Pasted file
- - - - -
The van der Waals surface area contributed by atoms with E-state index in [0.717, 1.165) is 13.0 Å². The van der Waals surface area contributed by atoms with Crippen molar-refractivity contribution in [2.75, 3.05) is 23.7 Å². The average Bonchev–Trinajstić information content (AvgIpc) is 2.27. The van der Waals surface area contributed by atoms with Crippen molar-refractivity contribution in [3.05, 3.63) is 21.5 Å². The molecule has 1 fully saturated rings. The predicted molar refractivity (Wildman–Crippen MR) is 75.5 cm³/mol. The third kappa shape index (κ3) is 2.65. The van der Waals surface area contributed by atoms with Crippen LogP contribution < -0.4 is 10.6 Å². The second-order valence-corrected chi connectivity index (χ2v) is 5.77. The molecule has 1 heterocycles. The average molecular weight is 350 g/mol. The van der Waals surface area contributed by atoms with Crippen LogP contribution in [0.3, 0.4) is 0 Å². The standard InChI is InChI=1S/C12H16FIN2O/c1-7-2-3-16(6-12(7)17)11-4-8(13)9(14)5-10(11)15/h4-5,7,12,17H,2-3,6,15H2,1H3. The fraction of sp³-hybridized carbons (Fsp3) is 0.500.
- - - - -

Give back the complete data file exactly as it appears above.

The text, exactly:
The van der Waals surface area contributed by atoms with E-state index in [0.717, 1.165) is 13.0 Å². The van der Waals surface area contributed by atoms with Crippen molar-refractivity contribution in [2.75, 3.05) is 23.7 Å². The average Bonchev–Trinajstić information content (AvgIpc) is 2.27. The van der Waals surface area contributed by atoms with Crippen molar-refractivity contribution in [3.05, 3.63) is 21.5 Å². The molecule has 1 fully saturated rings. The predicted molar refractivity (Wildman–Crippen MR) is 75.5 cm³/mol. The third kappa shape index (κ3) is 2.65. The van der Waals surface area contributed by atoms with Crippen LogP contribution < -0.4 is 10.6 Å². The second-order valence-corrected chi connectivity index (χ2v) is 5.77. The molecule has 1 heterocycles. The average molecular weight is 350 g/mol. The van der Waals surface area contributed by atoms with Crippen LogP contribution in [0.3, 0.4) is 0 Å². The standard InChI is InChI=1S/C12H16FIN2O/c1-7-2-3-16(6-12(7)17)11-4-8(13)9(14)5-10(11)15/h4-5,7,12,17H,2-3,6,15H2,1H3. The fraction of sp³-hybridized carbons (Fsp3) is 0.500.